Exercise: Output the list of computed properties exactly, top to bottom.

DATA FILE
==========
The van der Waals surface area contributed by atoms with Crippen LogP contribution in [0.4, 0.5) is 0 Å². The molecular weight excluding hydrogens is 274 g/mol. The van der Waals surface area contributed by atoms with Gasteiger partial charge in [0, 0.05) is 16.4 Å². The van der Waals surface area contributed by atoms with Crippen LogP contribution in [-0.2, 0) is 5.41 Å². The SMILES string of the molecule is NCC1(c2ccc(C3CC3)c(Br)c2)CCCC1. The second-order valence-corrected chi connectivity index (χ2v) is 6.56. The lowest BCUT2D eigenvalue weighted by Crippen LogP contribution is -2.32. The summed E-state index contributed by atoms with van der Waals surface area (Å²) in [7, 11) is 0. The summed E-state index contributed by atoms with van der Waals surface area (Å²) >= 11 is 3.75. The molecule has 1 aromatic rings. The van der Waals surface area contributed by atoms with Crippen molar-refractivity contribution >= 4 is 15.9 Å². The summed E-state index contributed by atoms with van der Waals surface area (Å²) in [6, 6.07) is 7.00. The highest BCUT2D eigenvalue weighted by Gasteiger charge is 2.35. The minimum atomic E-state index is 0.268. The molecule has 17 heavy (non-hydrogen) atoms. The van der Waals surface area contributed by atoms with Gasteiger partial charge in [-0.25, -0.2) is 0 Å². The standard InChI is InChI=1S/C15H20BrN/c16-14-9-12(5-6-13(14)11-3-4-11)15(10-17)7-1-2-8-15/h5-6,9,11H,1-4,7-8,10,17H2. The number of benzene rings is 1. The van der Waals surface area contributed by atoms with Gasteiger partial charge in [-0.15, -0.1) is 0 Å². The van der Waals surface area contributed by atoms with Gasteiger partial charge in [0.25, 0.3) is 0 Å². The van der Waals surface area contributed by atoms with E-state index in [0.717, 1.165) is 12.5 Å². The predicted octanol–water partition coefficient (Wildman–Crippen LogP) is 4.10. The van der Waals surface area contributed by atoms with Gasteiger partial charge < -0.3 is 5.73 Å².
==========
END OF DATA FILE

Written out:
The van der Waals surface area contributed by atoms with Crippen LogP contribution in [0.4, 0.5) is 0 Å². The molecular weight excluding hydrogens is 274 g/mol. The van der Waals surface area contributed by atoms with Gasteiger partial charge in [0, 0.05) is 16.4 Å². The van der Waals surface area contributed by atoms with Crippen LogP contribution in [-0.2, 0) is 5.41 Å². The SMILES string of the molecule is NCC1(c2ccc(C3CC3)c(Br)c2)CCCC1. The second-order valence-corrected chi connectivity index (χ2v) is 6.56. The lowest BCUT2D eigenvalue weighted by Crippen LogP contribution is -2.32. The summed E-state index contributed by atoms with van der Waals surface area (Å²) in [7, 11) is 0. The summed E-state index contributed by atoms with van der Waals surface area (Å²) >= 11 is 3.75. The molecule has 1 aromatic rings. The van der Waals surface area contributed by atoms with Crippen molar-refractivity contribution >= 4 is 15.9 Å². The summed E-state index contributed by atoms with van der Waals surface area (Å²) in [6, 6.07) is 7.00. The highest BCUT2D eigenvalue weighted by Gasteiger charge is 2.35. The minimum atomic E-state index is 0.268. The molecule has 17 heavy (non-hydrogen) atoms. The van der Waals surface area contributed by atoms with Gasteiger partial charge in [-0.25, -0.2) is 0 Å². The standard InChI is InChI=1S/C15H20BrN/c16-14-9-12(5-6-13(14)11-3-4-11)15(10-17)7-1-2-8-15/h5-6,9,11H,1-4,7-8,10,17H2. The number of benzene rings is 1. The van der Waals surface area contributed by atoms with Gasteiger partial charge in [-0.15, -0.1) is 0 Å². The van der Waals surface area contributed by atoms with Gasteiger partial charge in [0.25, 0.3) is 0 Å². The van der Waals surface area contributed by atoms with E-state index in [0.717, 1.165) is 12.5 Å². The predicted octanol–water partition coefficient (Wildman–Crippen LogP) is 4.10. The van der Waals surface area contributed by atoms with Gasteiger partial charge < -0.3 is 5.73 Å².